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Info@NationalCyberSecurity

Without clear guidance, SEC’s new rule on incident reporting may be detrimental | #hacking | #cybersecurity | #infosec | #comptia | #pentest | #ransomware


The SEC has instituted a set of guidelines “requiring registrants to disclose material cybersecurity incidents they experience and to disclose on an annual basis material information regarding their cybersecurity risk management, strategy, and governance.” These new guidelines went into effect on December 18, 2023, which means 2024 will be an important year for enterprises and how they adhere to current security regulations.

Establishing a reporting infrastructure that sheds light on what, how, and when security incidents are disclosed is important for the industry at large and is a huge step toward having cybersecurity seen as a business-wide issue. However, critical pieces of the SEC’s regulations are lacking specificity which leaves companies to their own discretion (and confusion) of what constitutes a “material” incident, and what the full scale of penalties may be for a failure to disclose appropriately.

In 2024, that ambiguity must be cleared up: without clear guidance, companies may over-disclose information to the point of creating noise that masks truly material incidents.

The minimum bar will probably be set by precedent

Cybersecurity incidents are highly diverse and continuously evolving, posing a unique challenge for companies. When handling larger-scale data breaches, companies often err on the side of caution, opting for comprehensive disclosure to mitigate legal risks.

The challenge with these new guidelines arises from the SEC’s directive that mandates registrants disclose any cybersecurity incident deemed materially significant, detailing, “… the nature, scope, and timing of the incident, as well as the material impact or reasonably likely material impact of the incident on the registrant, including its financial condition and results of operations.” This requirement leaves considerable interpretive leeway, and concrete definitions are likely to emerge only through legal precedent. Naturally, companies are hesitant to become test cases for these definitions.

This ambiguity may prompt businesses to over-communicate with the SEC, ensuring exhaustive compliance with the immediate disclosure requirements. However, this approach risks diluting the significance of “material” information. Investors relying on a company’s 8-K filings for insights into the impact of a cyber incident might consequently overlook critical details amid the information overload.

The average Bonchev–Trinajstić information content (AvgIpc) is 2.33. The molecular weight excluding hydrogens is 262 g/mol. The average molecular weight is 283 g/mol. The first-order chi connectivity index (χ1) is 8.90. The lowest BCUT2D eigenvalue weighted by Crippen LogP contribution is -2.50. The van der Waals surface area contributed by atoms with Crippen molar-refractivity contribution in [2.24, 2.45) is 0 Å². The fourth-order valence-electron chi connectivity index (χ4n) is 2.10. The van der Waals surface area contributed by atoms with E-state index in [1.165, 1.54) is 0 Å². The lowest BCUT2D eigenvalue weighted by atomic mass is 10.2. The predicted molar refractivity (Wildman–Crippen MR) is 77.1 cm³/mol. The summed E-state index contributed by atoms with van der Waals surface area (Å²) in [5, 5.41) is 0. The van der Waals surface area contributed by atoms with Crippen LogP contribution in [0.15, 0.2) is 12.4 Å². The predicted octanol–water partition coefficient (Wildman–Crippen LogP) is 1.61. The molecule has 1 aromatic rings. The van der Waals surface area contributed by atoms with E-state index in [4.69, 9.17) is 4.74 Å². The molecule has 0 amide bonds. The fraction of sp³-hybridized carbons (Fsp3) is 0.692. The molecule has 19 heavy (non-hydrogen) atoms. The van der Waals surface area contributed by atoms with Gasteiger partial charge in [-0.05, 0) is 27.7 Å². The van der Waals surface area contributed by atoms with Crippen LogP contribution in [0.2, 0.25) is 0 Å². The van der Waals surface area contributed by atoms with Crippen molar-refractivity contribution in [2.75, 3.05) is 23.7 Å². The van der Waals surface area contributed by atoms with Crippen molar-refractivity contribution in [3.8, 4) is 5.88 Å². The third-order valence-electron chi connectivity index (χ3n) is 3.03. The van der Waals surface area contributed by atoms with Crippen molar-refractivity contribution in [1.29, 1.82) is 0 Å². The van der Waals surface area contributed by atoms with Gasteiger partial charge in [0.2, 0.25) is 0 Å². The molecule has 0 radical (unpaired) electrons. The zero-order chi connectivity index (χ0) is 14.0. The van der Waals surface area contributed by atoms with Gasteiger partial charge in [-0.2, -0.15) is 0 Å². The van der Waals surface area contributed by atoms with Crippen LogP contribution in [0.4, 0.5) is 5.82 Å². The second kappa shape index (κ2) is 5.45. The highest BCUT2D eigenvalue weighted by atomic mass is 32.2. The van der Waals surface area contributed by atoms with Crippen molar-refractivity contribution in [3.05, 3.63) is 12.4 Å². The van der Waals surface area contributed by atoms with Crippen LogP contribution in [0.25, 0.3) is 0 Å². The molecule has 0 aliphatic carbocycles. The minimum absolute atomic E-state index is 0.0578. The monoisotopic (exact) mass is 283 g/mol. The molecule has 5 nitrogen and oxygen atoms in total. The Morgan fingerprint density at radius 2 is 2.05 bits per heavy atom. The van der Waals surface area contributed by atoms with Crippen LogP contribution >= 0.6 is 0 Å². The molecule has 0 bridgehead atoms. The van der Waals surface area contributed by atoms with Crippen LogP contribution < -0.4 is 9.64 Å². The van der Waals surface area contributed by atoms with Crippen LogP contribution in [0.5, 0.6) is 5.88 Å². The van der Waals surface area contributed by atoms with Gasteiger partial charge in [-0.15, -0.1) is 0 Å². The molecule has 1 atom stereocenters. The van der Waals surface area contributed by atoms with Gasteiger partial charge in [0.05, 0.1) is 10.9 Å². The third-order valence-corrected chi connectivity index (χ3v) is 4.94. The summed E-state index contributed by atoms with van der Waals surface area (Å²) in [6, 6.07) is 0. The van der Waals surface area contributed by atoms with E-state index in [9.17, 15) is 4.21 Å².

To counter this, the SEC needs to engage in proactive dialogues to clarify disclosure requirements, particularly regarding the frequency and extent of details needed. In the absence of such guidance, “regulation by enforcement” could inadvertently become the norm for businesses yet to be exemplified in a legal setting.

Not all cybersecurity incidents require public disclosure

Determining the materiality of an incident is another ambiguous mandate in the SEC’s rules. Companies will have four business days to disclose an incident determined to be material, unless immediate disclosure poses a risk to national security or public safety (which must be approved via a formal exception process).

Companies must also determine materiality following discovery of the incident “without reasonable delay.” How long does it take to determine materiality? Again, the answer is a moving target based on the scope and nature of the cyber incident, so companies may err on the side of caution. If everything gets reported out of fear, the intention of the disclosure regulation may be devalued.

There’s a pressing need to define more clearly what constitutes a material breach, including its impact on those affected, its influence on a company’s operations, and its future implications. Not all incidents warrant public disclosure; many can be managed internally, without significant disruption to normal operations.

Over-reporting also has internal repercussions. It consumes significant resources to assess the materiality of a breach, particularly under the pressure of regulatory compliance. In the absence of clear guidelines, resources that could be better used in addressing the breach and bolstering overall security may be redirected towards compliance activities. Therefore, proactive guidelines from regulatory bodies are crucial not only for external stakeholders, but also for strengthening the company’s future security posture.

Conclusion

2024 is shaping up to become a pivotal year for cybersecurity companies and shareholders, where more than likely, “regulation by enforcement” will be a common theme for companies experiencing material cyber incidents.

There is an ongoing process to define what makes a cybersecurity incident “material” and to establish better baselines for a “minimally viable” security posture. Clear action and guidance from regulators are imperative in this context. If regulators and the industry aren’t proactive in this area, the “play it safe” mentality may result in an overload of information, diminishing the effectiveness of these regulations.

It’s important to recognize that cybersecurity incidents are a common occurrence for companies, but not all warrant public disclosure.

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